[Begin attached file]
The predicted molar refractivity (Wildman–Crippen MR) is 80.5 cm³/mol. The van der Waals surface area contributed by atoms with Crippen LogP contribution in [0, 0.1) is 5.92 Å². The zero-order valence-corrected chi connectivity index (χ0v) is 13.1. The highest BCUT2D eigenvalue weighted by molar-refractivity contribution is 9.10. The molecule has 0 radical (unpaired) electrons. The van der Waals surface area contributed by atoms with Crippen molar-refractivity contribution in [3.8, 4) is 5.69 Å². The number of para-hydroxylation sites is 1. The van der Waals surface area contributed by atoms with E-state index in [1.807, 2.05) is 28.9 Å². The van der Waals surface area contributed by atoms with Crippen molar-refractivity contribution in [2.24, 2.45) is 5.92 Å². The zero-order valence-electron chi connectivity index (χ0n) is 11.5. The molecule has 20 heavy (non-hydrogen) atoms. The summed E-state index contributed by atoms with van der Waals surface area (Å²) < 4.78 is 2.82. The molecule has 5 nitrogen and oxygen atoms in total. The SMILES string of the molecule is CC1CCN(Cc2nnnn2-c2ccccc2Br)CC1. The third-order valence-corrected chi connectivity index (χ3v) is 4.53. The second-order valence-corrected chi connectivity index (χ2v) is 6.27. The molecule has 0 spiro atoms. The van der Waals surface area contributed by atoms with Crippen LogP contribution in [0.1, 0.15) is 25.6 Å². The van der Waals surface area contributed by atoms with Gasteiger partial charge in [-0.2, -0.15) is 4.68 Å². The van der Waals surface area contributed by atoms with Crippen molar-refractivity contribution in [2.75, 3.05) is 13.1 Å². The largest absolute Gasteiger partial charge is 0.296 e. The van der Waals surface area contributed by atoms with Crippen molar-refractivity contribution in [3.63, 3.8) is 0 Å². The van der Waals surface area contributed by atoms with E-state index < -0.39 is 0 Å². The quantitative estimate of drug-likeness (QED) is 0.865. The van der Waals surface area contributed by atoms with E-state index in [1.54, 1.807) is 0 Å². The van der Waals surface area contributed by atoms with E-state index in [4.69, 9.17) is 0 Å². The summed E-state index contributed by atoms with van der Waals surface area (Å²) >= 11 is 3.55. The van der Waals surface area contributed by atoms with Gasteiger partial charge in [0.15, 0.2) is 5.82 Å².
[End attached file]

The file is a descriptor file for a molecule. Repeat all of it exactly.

The predicted molar refractivity (Wildman–Crippen MR) is 80.5 cm³/mol. The van der Waals surface area contributed by atoms with Crippen LogP contribution in [0, 0.1) is 5.92 Å². The zero-order valence-corrected chi connectivity index (χ0v) is 13.1. The highest BCUT2D eigenvalue weighted by molar-refractivity contribution is 9.10. The molecule has 0 radical (unpaired) electrons. The van der Waals surface area contributed by atoms with Crippen molar-refractivity contribution in [3.8, 4) is 5.69 Å². The number of para-hydroxylation sites is 1. The van der Waals surface area contributed by atoms with E-state index in [1.807, 2.05) is 28.9 Å². The van der Waals surface area contributed by atoms with Crippen molar-refractivity contribution in [2.24, 2.45) is 5.92 Å². The zero-order valence-electron chi connectivity index (χ0n) is 11.5. The molecule has 20 heavy (non-hydrogen) atoms. The summed E-state index contributed by atoms with van der Waals surface area (Å²) < 4.78 is 2.82. The molecule has 5 nitrogen and oxygen atoms in total. The SMILES string of the molecule is CC1CCN(Cc2nnnn2-c2ccccc2Br)CC1. The third-order valence-corrected chi connectivity index (χ3v) is 4.53. The second-order valence-corrected chi connectivity index (χ2v) is 6.27. The molecule has 0 spiro atoms. The van der Waals surface area contributed by atoms with Crippen LogP contribution in [0.1, 0.15) is 25.6 Å². The van der Waals surface area contributed by atoms with Gasteiger partial charge in [-0.2, -0.15) is 4.68 Å². The van der Waals surface area contributed by atoms with Crippen molar-refractivity contribution in [2.75, 3.05) is 13.1 Å². The largest absolute Gasteiger partial charge is 0.296 e. The van der Waals surface area contributed by atoms with Crippen molar-refractivity contribution in [3.63, 3.8) is 0 Å². The van der Waals surface area contributed by atoms with E-state index < -0.39 is 0 Å². The quantitative estimate of drug-likeness (QED) is 0.865. The van der Waals surface area contributed by atoms with E-state index in [1.54, 1.807) is 0 Å². The van der Waals surface area contributed by atoms with E-state index in [4.69, 9.17) is 0 Å². The summed E-state index contributed by atoms with van der Waals surface area (Å²) >= 11 is 3.55. The van der Waals surface area contributed by atoms with Gasteiger partial charge in [0.15, 0.2) is 5.82 Å².